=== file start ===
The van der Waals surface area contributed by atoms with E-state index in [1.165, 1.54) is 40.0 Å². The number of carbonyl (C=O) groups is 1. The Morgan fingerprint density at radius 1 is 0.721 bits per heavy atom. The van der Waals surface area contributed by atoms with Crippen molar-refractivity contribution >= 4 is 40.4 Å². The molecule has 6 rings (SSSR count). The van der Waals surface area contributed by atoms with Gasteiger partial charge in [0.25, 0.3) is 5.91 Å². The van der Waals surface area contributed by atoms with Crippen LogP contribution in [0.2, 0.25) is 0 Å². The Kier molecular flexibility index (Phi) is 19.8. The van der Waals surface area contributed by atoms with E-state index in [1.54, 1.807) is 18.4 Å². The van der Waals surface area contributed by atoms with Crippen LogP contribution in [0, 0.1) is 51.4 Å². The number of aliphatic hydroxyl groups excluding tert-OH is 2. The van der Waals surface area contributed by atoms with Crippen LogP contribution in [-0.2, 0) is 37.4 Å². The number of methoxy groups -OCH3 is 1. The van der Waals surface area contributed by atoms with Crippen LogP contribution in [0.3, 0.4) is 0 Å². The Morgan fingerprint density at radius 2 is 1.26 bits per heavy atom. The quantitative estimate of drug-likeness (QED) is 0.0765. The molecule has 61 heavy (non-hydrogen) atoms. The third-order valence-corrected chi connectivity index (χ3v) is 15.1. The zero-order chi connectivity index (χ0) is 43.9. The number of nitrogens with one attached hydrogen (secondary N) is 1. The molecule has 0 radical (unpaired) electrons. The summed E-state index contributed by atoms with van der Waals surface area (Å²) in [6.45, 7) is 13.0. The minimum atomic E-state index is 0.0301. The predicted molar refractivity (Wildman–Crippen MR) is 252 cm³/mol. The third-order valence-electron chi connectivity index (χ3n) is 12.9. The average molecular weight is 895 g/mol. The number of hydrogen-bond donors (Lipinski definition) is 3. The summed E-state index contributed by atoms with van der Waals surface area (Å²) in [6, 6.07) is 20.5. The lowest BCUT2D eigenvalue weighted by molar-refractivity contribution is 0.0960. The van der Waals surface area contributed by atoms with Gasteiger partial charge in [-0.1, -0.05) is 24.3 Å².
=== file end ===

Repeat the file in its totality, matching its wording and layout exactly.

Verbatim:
The van der Waals surface area contributed by atoms with E-state index in [1.165, 1.54) is 40.0 Å². The number of carbonyl (C=O) groups is 1. The Morgan fingerprint density at radius 1 is 0.721 bits per heavy atom. The van der Waals surface area contributed by atoms with Crippen molar-refractivity contribution >= 4 is 40.4 Å². The molecule has 6 rings (SSSR count). The van der Waals surface area contributed by atoms with Gasteiger partial charge in [0.25, 0.3) is 5.91 Å². The van der Waals surface area contributed by atoms with Crippen LogP contribution in [0.2, 0.25) is 0 Å². The Kier molecular flexibility index (Phi) is 19.8. The van der Waals surface area contributed by atoms with E-state index in [1.54, 1.807) is 18.4 Å². The van der Waals surface area contributed by atoms with Crippen LogP contribution in [0, 0.1) is 51.4 Å². The number of aliphatic hydroxyl groups excluding tert-OH is 2. The van der Waals surface area contributed by atoms with Crippen LogP contribution in [-0.2, 0) is 37.4 Å². The number of methoxy groups -OCH3 is 1. The van der Waals surface area contributed by atoms with Crippen LogP contribution in [0.3, 0.4) is 0 Å². The Morgan fingerprint density at radius 2 is 1.26 bits per heavy atom. The quantitative estimate of drug-likeness (QED) is 0.0765. The molecule has 61 heavy (non-hydrogen) atoms. The third-order valence-corrected chi connectivity index (χ3v) is 15.1. The zero-order chi connectivity index (χ0) is 43.9. The number of nitrogens with one attached hydrogen (secondary N) is 1. The molecule has 0 radical (unpaired) electrons. The summed E-state index contributed by atoms with van der Waals surface area (Å²) in [6.45, 7) is 13.0. The minimum atomic E-state index is 0.0301. The predicted molar refractivity (Wildman–Crippen MR) is 252 cm³/mol. The third-order valence-electron chi connectivity index (χ3n) is 12.9. The average molecular weight is 895 g/mol. The number of hydrogen-bond donors (Lipinski definition) is 3. The summed E-state index contributed by atoms with van der Waals surface area (Å²) in [6, 6.07) is 20.5. The lowest BCUT2D eigenvalue weighted by molar-refractivity contribution is 0.0960. The van der Waals surface area contributed by atoms with Gasteiger partial charge in [-0.1, -0.05) is 24.3 Å².